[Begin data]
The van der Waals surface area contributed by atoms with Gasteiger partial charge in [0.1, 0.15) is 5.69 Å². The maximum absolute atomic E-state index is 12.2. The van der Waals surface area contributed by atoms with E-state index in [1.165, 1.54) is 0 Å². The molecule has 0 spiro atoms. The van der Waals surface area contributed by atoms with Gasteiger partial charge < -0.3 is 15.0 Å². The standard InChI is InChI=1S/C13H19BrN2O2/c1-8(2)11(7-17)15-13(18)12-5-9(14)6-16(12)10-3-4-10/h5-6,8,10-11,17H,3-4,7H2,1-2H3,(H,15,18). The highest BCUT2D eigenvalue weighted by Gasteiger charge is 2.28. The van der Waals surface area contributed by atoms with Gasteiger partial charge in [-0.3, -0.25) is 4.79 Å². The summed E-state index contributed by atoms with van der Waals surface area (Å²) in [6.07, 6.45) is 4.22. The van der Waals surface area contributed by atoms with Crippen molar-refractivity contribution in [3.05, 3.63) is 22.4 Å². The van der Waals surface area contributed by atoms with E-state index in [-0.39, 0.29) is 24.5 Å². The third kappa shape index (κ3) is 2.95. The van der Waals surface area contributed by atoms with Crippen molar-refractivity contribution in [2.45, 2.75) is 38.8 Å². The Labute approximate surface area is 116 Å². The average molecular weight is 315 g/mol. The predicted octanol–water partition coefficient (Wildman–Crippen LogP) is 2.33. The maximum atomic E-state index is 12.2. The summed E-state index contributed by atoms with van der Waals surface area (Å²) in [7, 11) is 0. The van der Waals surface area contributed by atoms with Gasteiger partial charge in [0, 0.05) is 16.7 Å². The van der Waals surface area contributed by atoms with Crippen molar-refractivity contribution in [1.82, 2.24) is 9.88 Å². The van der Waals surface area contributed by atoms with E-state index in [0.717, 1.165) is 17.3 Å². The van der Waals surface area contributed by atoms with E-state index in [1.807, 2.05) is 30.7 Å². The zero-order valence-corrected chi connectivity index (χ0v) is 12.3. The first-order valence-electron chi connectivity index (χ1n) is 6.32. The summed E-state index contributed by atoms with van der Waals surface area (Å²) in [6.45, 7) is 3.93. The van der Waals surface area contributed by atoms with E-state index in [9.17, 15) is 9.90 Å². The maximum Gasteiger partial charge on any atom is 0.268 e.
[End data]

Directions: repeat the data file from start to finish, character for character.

The van der Waals surface area contributed by atoms with Gasteiger partial charge in [0.1, 0.15) is 5.69 Å². The maximum absolute atomic E-state index is 12.2. The van der Waals surface area contributed by atoms with E-state index in [1.165, 1.54) is 0 Å². The molecule has 0 spiro atoms. The van der Waals surface area contributed by atoms with Gasteiger partial charge < -0.3 is 15.0 Å². The standard InChI is InChI=1S/C13H19BrN2O2/c1-8(2)11(7-17)15-13(18)12-5-9(14)6-16(12)10-3-4-10/h5-6,8,10-11,17H,3-4,7H2,1-2H3,(H,15,18). The highest BCUT2D eigenvalue weighted by Gasteiger charge is 2.28. The van der Waals surface area contributed by atoms with Gasteiger partial charge in [-0.3, -0.25) is 4.79 Å². The summed E-state index contributed by atoms with van der Waals surface area (Å²) in [6.07, 6.45) is 4.22. The van der Waals surface area contributed by atoms with Crippen molar-refractivity contribution in [3.05, 3.63) is 22.4 Å². The van der Waals surface area contributed by atoms with E-state index in [-0.39, 0.29) is 24.5 Å². The third kappa shape index (κ3) is 2.95. The van der Waals surface area contributed by atoms with Crippen molar-refractivity contribution in [2.45, 2.75) is 38.8 Å². The Labute approximate surface area is 116 Å². The average molecular weight is 315 g/mol. The predicted octanol–water partition coefficient (Wildman–Crippen LogP) is 2.33. The maximum atomic E-state index is 12.2. The summed E-state index contributed by atoms with van der Waals surface area (Å²) in [7, 11) is 0. The van der Waals surface area contributed by atoms with Gasteiger partial charge in [0, 0.05) is 16.7 Å². The van der Waals surface area contributed by atoms with Crippen molar-refractivity contribution in [1.82, 2.24) is 9.88 Å². The van der Waals surface area contributed by atoms with E-state index in [0.717, 1.165) is 17.3 Å². The van der Waals surface area contributed by atoms with E-state index in [1.807, 2.05) is 30.7 Å². The zero-order valence-corrected chi connectivity index (χ0v) is 12.3. The first-order valence-electron chi connectivity index (χ1n) is 6.32. The summed E-state index contributed by atoms with van der Waals surface area (Å²) in [6.45, 7) is 3.93. The van der Waals surface area contributed by atoms with E-state index in [9.17, 15) is 9.90 Å². The maximum Gasteiger partial charge on any atom is 0.268 e.